[sponsored] A new study by cybersecurity company NordVPN has analysed information from 400,000 payment cards from Hong Kong that were sold on the dark web. According to this research, the average price of a Hong Kong payment card is HK$156.
“Hong Kong payment cards are expensive (compared to the HK$76 world average) because of the country’s image as a financial centre and its difficult relationship with China. Many hackers from China target Hong Kong solely for political reasons and the market for those cards is growing,” Marijus Briedis, CTO at NordVPN, says.
Hong Kong cards cost HK$156 on average
The prices of the discovered Hong Kong payment cards varied from HK$8 to HK$194. The vast majority (391,778) of payment cards cost HK$156.
The most expensive cards could be found in Japan (average price HK$335), while the cheapest cards on the dark web belonged to Honduras (average price less than HK$7).
“Prices of cards depend mostly on demand. The greater the demand, the more money criminals can charge for certain data they try to sell. In this case, the demand directly correlates with how easy it is to steal money from a card and how much money could be stolen. That is why the most expensive cards come from countries with a higher quality of life or poorer bank security measures,” says Marijus Briedis.
Hong Kong affected by 400K leaked cards
A total of 399,537 payment cards found hacked belonged to Hong Kong. The most affected county was the US with 1,561,739 out of 4,481,379 payment cards found for sale. The second most affected nation was Australia, with 419,806 cards discovered for sale on the dark web.
Knowing that Hong Kong has the 8th highest credit card penetration in the world, 400,000 is understandable, but still a very high number. The reason for that could be that a lot of hackers worldwide come from China and they try to target Hong Kong for political reasons. However, the number of payment fraud incidents is decreasing every year because of the security systems that country’s’ banks have in place.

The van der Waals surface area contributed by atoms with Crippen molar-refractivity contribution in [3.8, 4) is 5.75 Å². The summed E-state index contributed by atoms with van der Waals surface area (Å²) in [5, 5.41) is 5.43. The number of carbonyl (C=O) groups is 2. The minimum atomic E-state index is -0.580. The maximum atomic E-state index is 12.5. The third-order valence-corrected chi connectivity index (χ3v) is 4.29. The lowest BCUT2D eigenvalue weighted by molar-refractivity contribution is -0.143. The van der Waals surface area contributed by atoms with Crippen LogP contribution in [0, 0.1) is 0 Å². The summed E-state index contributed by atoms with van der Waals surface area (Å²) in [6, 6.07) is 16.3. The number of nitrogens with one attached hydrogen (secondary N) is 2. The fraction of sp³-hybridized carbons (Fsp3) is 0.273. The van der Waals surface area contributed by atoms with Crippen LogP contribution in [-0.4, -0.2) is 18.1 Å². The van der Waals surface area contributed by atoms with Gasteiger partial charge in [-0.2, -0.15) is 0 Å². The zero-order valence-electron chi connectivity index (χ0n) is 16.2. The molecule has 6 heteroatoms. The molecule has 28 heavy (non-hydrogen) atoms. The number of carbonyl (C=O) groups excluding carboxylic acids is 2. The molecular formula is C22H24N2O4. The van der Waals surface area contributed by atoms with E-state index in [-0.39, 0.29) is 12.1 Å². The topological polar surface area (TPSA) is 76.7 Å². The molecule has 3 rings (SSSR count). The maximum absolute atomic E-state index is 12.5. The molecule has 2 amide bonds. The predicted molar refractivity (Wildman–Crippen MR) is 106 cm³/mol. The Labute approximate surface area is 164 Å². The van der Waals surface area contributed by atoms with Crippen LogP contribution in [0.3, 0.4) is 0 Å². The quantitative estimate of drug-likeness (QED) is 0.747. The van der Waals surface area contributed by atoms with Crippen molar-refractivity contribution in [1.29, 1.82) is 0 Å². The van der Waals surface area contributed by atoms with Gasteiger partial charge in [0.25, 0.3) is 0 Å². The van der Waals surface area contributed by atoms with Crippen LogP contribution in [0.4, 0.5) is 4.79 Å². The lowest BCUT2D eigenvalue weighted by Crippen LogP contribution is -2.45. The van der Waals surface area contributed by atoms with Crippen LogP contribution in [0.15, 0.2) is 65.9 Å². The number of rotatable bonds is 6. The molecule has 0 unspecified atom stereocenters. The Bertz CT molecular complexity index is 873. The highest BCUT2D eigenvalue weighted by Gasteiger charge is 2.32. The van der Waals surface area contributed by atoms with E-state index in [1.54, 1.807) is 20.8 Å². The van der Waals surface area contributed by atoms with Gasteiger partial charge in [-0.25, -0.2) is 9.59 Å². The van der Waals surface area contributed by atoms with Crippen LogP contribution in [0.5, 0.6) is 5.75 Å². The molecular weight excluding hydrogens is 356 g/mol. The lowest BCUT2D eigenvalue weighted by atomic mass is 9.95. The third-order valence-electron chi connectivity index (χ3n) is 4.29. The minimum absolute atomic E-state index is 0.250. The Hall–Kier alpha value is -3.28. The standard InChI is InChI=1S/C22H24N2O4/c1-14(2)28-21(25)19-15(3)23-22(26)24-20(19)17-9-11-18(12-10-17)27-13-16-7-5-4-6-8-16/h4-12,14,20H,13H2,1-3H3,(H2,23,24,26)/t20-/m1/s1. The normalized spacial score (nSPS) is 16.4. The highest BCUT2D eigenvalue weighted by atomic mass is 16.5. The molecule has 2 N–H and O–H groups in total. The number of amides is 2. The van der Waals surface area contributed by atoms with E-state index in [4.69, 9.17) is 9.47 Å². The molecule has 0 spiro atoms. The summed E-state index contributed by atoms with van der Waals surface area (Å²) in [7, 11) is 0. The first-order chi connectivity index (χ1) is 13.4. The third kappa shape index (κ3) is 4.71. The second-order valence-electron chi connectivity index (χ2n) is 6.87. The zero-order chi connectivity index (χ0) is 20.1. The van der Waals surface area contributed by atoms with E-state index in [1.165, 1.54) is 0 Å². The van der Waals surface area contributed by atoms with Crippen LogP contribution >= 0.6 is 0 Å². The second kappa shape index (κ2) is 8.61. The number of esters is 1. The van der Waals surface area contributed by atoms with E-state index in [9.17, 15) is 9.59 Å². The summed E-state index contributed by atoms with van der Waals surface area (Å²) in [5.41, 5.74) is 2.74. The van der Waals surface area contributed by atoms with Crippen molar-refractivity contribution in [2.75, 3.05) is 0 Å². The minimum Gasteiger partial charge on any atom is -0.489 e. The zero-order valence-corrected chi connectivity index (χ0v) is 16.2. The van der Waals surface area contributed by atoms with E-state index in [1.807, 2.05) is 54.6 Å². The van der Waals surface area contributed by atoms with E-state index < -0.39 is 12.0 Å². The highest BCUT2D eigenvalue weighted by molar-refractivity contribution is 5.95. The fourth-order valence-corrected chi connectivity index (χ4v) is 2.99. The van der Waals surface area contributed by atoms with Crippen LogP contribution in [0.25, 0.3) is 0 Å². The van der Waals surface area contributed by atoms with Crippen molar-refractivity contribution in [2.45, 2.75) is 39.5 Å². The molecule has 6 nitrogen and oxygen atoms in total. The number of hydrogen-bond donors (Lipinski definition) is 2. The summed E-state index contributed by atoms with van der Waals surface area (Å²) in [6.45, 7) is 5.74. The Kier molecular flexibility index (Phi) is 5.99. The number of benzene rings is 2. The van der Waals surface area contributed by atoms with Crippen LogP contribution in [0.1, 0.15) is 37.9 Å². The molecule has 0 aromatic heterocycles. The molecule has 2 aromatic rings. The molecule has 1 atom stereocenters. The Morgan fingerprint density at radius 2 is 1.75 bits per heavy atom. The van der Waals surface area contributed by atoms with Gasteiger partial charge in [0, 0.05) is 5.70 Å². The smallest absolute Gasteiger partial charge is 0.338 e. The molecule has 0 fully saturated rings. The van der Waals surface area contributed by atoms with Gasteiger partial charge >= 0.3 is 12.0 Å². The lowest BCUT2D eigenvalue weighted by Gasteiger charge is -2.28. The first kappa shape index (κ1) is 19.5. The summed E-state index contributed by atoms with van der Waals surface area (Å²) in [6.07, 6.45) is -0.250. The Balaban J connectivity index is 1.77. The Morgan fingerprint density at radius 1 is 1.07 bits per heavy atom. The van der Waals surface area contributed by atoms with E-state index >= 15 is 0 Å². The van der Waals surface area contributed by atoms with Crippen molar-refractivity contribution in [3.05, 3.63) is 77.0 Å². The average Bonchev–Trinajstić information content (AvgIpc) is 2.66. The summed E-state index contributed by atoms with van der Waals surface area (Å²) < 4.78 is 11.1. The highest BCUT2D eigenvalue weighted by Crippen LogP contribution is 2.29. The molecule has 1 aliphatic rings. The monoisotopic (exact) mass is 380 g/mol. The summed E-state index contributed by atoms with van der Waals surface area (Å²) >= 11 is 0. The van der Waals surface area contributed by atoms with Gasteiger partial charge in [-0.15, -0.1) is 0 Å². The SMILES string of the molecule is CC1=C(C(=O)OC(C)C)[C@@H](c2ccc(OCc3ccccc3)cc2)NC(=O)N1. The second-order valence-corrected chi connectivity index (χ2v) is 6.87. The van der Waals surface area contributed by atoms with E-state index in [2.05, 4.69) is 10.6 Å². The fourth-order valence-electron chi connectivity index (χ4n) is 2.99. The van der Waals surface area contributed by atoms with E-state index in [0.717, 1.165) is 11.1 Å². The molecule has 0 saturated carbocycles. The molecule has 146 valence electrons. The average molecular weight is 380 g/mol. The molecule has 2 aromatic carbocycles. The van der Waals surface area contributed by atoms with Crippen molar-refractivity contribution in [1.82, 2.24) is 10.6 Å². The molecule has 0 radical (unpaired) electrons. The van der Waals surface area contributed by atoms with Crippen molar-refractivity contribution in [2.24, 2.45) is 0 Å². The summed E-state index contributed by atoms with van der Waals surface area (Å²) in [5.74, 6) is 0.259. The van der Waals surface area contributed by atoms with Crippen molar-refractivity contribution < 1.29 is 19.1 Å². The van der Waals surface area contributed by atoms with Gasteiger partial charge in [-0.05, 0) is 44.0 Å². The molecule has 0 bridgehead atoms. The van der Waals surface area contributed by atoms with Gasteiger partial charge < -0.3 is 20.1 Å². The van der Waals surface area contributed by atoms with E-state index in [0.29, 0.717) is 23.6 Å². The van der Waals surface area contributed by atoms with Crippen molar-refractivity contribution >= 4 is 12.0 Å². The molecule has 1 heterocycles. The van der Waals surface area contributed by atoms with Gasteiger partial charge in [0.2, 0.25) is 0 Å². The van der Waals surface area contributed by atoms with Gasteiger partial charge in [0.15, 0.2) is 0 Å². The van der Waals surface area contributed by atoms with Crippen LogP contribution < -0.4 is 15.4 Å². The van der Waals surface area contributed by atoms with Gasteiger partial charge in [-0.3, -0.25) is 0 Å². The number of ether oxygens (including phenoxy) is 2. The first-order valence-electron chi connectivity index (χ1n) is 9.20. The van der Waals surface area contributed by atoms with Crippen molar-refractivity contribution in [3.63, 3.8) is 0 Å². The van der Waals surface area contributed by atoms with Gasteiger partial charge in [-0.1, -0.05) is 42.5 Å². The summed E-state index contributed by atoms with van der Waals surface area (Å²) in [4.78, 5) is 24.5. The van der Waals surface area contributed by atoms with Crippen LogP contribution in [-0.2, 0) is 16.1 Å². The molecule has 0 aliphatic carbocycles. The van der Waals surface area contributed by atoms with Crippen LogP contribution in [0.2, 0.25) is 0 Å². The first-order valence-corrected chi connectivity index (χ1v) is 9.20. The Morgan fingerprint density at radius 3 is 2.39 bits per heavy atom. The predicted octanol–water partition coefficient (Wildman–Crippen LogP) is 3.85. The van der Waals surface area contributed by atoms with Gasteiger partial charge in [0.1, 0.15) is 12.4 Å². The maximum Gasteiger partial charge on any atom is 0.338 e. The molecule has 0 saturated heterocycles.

Is it possible to prevent card fraud?
“The most common way those payment cards end up for sale is brute-forcing. That means that criminals basically try to guess the card number and CVV. The first 6-8 numbers are the card issuer’s ID numbers. That leaves hackers with 7-9 numbers to guess, as the 16th digit is a checksum and is used only to determine whether any mistakes were made when entering the number,” Marijus Briedis explains.
To protect themselves, users are recommended to stay vigilant and review their monthly statements regularly to make sure no suspicious transactions have occurred. It is also important to choose a bank according to the security measures it has implemented.“
The Hong Kong example shows that proper security measures in banks can help users to be safer. Banks can use tools like fraud detection to track payment attempts to weed out fraudulent attacks. Stronger password systems are also a huge step towards preventing card fraud, but fortunately, multi-factor authentication is becoming the minimum standard. So if your bank doesn’t offer it already, demand it or consider switching banks,” Marijus Briedis from NordVPN concludes.
Data collection: The data was compiled in partnership with independent researchers specializing in cybersecurity incident research. They evaluated a database that contained the details of 4,478,908 cards in total, including details of the type of card (credit or debit), issuing bank, and whether it was refundable. The data NordVPN received from the third-party researchers did not contain any information that relates to an identified or identifiable individual (such as names, contact information, or other personal information). We do not operate with exact numbers of payment card details sold on the dark web, as NordVPN has only analysed a set of statistical data provided by independent researchers.
Analysis: The raw numbers only provide part of the picture. Population size and card usage vary between countries, and these are just two factors that can change the impact of these numbers. Researchers compared the card data between countries with UN population stats and the number of cards in circulation by country or region from Visa, Mastercard, and American Express. This allowed us to calculate the risk index to more directly compare how likely your card is to be available on the dark web by country.